French masterpieces looted by the Nazis but recently returned to their former owner’s Jewish descendants are set to fetch £20m at auction in London next month.
Three neo-impressionist works by Camille Pissarro and Paul Signac were returned to the heirs of Jewish businessman and art collector Gaston Lévy, who was forced to flee Paris for Tunisia as the Nazis occupied France.
Two artworks later made their way back to France and were displayed in the Musée d’Orsay in the French capital, while the third, which was stolen from Lévy’s country home in the Loire Valley, turned up in the collection of Nazi German art historian Hildebrand Gurlitt, who traded in “degenerative art”.
Gurlitt amassed 1,500 works in the 1940s which he passed to his son, Cornelius, a recluse who hoarded them in rubbish-strewn Munich and Salzburg properties. They were discovered only by chance during a 2012 customs raid over unrelated matters.
Signac was friends with Levy and the paintings, which experts have described as “exceptional,” were handed back to Levy’s heirs in 2018. This is the first time they have come up for auction.
The most eagerly-anticipated sale is Pissarro’s Gelée blanche, jeune paysanne faisant du feu (White frost, young peasant building a fire), which took six months to complete and is expected to fetch up to £12m at a sale at Sotheby’s on 4 February.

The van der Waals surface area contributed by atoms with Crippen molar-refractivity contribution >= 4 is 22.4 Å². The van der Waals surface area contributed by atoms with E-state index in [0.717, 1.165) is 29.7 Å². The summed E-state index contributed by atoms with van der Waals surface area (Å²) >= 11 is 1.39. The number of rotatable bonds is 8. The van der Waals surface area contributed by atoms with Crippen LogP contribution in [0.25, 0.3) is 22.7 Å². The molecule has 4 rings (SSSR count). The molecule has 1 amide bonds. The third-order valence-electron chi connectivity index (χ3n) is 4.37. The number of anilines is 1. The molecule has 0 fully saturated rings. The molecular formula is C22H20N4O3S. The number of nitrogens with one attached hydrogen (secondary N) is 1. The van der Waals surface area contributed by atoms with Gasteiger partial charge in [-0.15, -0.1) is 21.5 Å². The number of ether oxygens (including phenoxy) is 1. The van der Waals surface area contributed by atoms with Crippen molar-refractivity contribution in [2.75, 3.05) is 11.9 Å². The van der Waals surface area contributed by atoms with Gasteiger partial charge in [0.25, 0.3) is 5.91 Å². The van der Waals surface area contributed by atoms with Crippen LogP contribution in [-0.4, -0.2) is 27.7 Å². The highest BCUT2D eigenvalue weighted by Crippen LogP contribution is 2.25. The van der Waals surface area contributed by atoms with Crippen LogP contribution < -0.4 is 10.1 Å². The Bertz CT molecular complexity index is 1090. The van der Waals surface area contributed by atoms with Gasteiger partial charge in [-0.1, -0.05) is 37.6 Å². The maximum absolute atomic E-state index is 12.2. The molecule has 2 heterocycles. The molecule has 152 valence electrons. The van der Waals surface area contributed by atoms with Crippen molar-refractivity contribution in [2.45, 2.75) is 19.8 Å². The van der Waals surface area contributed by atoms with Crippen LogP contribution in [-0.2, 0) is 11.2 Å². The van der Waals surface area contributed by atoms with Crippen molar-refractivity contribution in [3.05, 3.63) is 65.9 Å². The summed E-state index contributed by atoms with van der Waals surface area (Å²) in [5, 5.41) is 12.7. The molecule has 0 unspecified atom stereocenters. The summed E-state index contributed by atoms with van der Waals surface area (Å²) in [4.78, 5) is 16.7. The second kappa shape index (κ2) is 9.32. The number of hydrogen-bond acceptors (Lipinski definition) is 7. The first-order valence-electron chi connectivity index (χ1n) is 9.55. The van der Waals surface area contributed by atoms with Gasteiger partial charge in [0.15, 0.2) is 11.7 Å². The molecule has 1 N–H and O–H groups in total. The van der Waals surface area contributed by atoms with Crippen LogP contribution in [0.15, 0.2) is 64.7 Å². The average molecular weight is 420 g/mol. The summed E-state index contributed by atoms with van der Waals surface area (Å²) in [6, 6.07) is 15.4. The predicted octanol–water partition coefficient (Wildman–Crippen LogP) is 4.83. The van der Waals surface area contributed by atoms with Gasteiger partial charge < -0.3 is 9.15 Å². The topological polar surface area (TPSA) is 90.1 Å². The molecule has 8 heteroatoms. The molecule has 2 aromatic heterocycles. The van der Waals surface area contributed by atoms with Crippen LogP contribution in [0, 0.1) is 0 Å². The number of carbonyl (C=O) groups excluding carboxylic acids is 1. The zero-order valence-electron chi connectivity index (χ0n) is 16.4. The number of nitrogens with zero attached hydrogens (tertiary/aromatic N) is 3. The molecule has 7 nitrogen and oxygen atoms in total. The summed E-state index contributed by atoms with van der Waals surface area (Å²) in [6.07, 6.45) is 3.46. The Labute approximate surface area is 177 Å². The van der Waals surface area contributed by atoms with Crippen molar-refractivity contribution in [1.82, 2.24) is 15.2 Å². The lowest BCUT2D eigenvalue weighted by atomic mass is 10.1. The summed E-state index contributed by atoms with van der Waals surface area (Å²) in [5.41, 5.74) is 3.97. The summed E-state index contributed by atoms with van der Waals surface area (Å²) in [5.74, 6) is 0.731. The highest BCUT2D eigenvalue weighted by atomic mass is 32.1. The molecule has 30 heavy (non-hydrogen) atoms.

Thomas Boyd-Bowman, a director at Sotheby’s impressionist and modern art department, said the painting was a “tour de force of light and colour” that “ranks among the greatest examples of Pointillism ever created”.
Pointillism is a branch of impressionism which used a technique whereby small dots of colour are applied to a canvas to form the image, and Boyd-Bowman said this particular painting showed “Pissarro at the peak of his technical brilliance”.
It was through his patronage of the Pointillists that Lévy formed a lifelong friendship with Signac, holidaying with him and sponsoring his project to paint 107 French ports, securing first pick from every batch of watercolours. In total, Lévy owned 44 of Signac’s paintings.